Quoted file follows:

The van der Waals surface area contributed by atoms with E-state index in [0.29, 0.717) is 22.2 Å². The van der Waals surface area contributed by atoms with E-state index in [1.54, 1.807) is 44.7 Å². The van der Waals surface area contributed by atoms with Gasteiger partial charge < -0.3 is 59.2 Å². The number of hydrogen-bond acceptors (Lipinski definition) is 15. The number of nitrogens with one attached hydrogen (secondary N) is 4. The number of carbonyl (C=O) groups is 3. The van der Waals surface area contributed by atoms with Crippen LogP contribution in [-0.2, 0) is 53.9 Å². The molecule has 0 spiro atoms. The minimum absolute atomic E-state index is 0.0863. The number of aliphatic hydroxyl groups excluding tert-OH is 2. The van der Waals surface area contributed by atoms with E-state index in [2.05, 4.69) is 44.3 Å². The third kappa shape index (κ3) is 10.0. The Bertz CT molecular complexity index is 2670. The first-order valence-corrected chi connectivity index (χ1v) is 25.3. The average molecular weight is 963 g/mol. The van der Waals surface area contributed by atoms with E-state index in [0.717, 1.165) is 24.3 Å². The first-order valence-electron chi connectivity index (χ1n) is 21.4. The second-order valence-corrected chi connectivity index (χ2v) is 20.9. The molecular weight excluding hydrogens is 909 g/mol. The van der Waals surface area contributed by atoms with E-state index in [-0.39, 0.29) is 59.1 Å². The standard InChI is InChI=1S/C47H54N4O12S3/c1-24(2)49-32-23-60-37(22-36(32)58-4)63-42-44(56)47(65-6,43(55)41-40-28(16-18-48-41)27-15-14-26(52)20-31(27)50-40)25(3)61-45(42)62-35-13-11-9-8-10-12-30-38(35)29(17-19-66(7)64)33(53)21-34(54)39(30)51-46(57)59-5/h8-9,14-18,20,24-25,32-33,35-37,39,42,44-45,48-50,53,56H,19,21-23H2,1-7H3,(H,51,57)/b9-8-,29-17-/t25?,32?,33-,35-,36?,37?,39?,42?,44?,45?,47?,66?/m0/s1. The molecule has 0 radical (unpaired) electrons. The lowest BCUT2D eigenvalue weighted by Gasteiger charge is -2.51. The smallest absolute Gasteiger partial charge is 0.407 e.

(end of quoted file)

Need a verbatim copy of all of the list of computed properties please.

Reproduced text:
The van der Waals surface area contributed by atoms with E-state index in [0.29, 0.717) is 22.2 Å². The van der Waals surface area contributed by atoms with E-state index in [1.54, 1.807) is 44.7 Å². The van der Waals surface area contributed by atoms with Gasteiger partial charge < -0.3 is 59.2 Å². The number of hydrogen-bond acceptors (Lipinski definition) is 15. The number of nitrogens with one attached hydrogen (secondary N) is 4. The number of carbonyl (C=O) groups is 3. The van der Waals surface area contributed by atoms with Crippen LogP contribution in [-0.2, 0) is 53.9 Å². The molecule has 0 spiro atoms. The minimum absolute atomic E-state index is 0.0863. The number of aliphatic hydroxyl groups excluding tert-OH is 2. The van der Waals surface area contributed by atoms with E-state index in [2.05, 4.69) is 44.3 Å². The third kappa shape index (κ3) is 10.0. The Bertz CT molecular complexity index is 2670. The first-order valence-corrected chi connectivity index (χ1v) is 25.3. The average molecular weight is 963 g/mol. The van der Waals surface area contributed by atoms with E-state index in [0.717, 1.165) is 24.3 Å². The first-order valence-electron chi connectivity index (χ1n) is 21.4. The second-order valence-corrected chi connectivity index (χ2v) is 20.9. The molecular weight excluding hydrogens is 909 g/mol. The van der Waals surface area contributed by atoms with E-state index in [-0.39, 0.29) is 59.1 Å². The standard InChI is InChI=1S/C47H54N4O12S3/c1-24(2)49-32-23-60-37(22-36(32)58-4)63-42-44(56)47(65-6,43(55)41-40-28(16-18-48-41)27-15-14-26(52)20-31(27)50-40)25(3)61-45(42)62-35-13-11-9-8-10-12-30-38(35)29(17-19-66(7)64)33(53)21-34(54)39(30)51-46(57)59-5/h8-9,14-18,20,24-25,32-33,35-37,39,42,44-45,48-50,53,56H,19,21-23H2,1-7H3,(H,51,57)/b9-8-,29-17-/t25?,32?,33-,35-,36?,37?,39?,42?,44?,45?,47?,66?/m0/s1. The molecule has 0 radical (unpaired) electrons. The lowest BCUT2D eigenvalue weighted by Gasteiger charge is -2.51. The smallest absolute Gasteiger partial charge is 0.407 e.